Tuesday, June 15, 2010

NSW Women's State Hockey Championships

Well, back from Bathurst where I watched Clare (youngest) play in her first representative matches as goalie for Eastern Districts 2 in the NSW Women's State League/State Championships.

The competition was organised into three levels: State League, the State Championships Division 1 and State Championships Division 2. Sydney Eastern Districts 1 played in the State League, while ED2 played in the State Championships Division 1.

We drove down Friday west out of Sydney, across the Blue Mountains and then down the Tablelands to Bathurst. Traffic was heavy and I found the road and constant speed limit changes something of a challenge; a little more on that later.

Clare was staying with the team, so dropped her off and then found my motel. This was in the centre of town and pretty convenient. So with a glass of wine, I settled down to read a PhD thesis that I had brought with me. This was huge in size and very detailed, but I quickly became involved because of its sheer interest. I managed to finish it over the weekend, and will certainly write something on it because of its relevance to many of the things that I write about.

Saturday morning the girls first game was against Manning Valley.Clare Bathurst vs Manning Valley June 10 For those who don't know Australia, Manning Valley is the next major valley north of the Hunter on Australia's East Coast; Taree is the major town.

I had wondered how Clare would go as goalie. This was her first rep competition and she was playing well above her normal level.

  Manning Valley were pretty good and quickly put ED2 under pressure. The first photo shows Manning Valley on the attack.

Clare made two early and spectacular saves, but the pressure kept on coming as Manning Valley pressed home. There is only so much a goalie can do. The final result was ED2 one, Manning Valley three.

The next game was against Orange.

Orange, orange in the photo, were a pretty slick lot. Their field positioning was very good, and they quickly established dominance. The net resulClare vs Orange 3 Bathurst 2010t was a five zero win to Orange.

I wondered about their standard, for it seemed clearly a step above anything I had seen.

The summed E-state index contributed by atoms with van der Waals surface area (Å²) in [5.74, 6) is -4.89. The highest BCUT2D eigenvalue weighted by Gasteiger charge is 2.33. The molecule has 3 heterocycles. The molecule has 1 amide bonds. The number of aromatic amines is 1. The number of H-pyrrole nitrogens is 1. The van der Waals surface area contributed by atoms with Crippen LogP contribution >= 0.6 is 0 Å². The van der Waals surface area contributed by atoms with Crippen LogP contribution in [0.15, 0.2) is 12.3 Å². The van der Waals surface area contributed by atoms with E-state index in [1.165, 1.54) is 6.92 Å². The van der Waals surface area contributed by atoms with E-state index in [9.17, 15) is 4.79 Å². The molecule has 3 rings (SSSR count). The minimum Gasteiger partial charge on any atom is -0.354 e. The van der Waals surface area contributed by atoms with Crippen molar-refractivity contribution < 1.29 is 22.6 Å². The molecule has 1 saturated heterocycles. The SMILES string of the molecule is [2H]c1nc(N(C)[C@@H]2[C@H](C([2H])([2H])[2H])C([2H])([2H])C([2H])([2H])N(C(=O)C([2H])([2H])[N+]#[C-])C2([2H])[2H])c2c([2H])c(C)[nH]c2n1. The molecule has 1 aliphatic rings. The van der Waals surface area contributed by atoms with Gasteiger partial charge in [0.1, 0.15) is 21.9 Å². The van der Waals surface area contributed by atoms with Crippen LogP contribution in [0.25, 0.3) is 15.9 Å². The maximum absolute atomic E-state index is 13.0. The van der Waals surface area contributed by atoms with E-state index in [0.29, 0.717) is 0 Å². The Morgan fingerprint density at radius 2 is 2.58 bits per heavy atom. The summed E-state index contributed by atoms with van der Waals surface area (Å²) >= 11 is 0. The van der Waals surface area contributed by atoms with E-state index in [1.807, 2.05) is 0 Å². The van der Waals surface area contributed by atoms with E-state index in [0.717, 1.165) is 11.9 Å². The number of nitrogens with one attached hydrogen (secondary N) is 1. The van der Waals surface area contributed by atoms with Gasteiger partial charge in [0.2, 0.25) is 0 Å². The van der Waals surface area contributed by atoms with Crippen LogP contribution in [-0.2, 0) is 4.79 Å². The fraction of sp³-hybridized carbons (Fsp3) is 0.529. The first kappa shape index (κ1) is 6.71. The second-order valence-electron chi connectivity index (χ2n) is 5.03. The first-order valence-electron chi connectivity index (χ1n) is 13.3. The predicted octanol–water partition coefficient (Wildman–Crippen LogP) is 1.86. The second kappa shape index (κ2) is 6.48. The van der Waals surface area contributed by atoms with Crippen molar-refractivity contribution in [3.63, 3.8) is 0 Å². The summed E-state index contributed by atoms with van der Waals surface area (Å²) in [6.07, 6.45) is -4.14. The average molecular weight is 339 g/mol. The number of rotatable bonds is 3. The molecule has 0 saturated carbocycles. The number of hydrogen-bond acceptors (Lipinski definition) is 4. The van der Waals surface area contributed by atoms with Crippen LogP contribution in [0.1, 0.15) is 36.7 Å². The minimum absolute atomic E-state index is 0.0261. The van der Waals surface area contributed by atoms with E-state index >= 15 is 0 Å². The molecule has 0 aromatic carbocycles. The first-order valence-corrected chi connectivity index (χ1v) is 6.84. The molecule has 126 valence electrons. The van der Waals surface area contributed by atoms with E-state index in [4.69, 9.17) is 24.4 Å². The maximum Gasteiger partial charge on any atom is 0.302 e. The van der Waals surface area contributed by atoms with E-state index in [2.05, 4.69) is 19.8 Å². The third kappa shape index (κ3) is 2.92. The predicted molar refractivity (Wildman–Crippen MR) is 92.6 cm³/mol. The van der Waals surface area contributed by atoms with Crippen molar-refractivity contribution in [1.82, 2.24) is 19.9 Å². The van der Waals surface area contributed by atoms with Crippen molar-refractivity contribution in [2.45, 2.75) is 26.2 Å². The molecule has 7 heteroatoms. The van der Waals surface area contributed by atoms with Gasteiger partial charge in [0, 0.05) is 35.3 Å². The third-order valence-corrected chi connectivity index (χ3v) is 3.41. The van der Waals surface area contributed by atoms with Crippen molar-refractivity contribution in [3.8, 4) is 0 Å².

Over dinner, some of the parents travelling with the team explained that the State competition involved a relegation system. Orange had been playing in the State League, but had come last in the previous year and had consequently been relegated to the State Championship Division 1.

Not only were they used to playing at a higher standard, but they had something to prove. Prove it they did, coming a clear first. Orange will be back in State League next year! Well done, girls.

Clare's third match was against Campbelltown 2. This was a 1-1 draw.

State Championship Division 1 involved two pools. To calculate positions, goals for and against were totaled. This put Clare's team into a play-off against Grafton on the Monday to determine who would be fifth, who sixth.

Over dinner on the Sunday night I learned more about the organisation of women's hockey in NSW. 

Like many women's sports, women's hockey suffers as compared to the men in attracting sponsorship support.

I asked about PA announcements that I had heard at the grounds asking people who were unclear about eligibility for selection for NSW country to talk to the director on duty. This revealed something that I was aware of, but hadn't focused on in a hockey context.

Many country areas have been losing young people seeking work elsewhere. A further problem is created by young who have to leave for study purposes. With one young person in four attending university, and the proportion set to rise, country areas without a local nearby university lose a large slab of their young at a critical hockey playing age.

This creates difficulties for local competitions and for representative teams. A player from, say, Young may end up playing for a team elsewhere, thus rendering them ineligible to play for Young at rep level. Hockey NSW has therefore come up with a sensible solution. A player from Young playing elsewhere may now chose to play for Young in rep games.

Another issue that came up over dinner was frost. Because Clare had been playing later in the day, I had not been aware that frost on the ground had forced the rescheduling of games on the Sunday. Now frost is a common feature in Bathurst, and the parents' thought that this should have been taken into account in planning. I had to agree.

As it happened, on the Monday morning the frost was again bad. As a consequence, all games other than the State League itself were cancelled so that the fields were available for the top level. This meant that Grafton and ED2 lost the chance to play their final match, me to watch. Final positions were therefore determined on goal differences, leaving Grafton in fifth spot, ED2 in sixth.

I have to agree that scheduling should take frost into account. Still, the girls enjoyed themselves! The photo shows the ED2 teams, Clare in goalie gear at front.   Eastern Districts 2 State Comp Bathurst 10

The only plus with the cancelled game was that we could head back to Sydney early before the worst of the long weekend traffic.       

I mentioned the road. What a mess. The Great Western Highway across the Blue Mountains follows a narrow strip of flatter land. This is also the strip on which the various picturesque townships' nestle.  

The road has become a chaotic scar on the landscape that left me wondering about planning issues.

Will Clare play again? I don't know. At this level, rep opportunities are now limited to the annual event. I think that that's a pity. Clare's team gained in strength and cohesion over the games. This would be much enhanced if there were more opportunities. 

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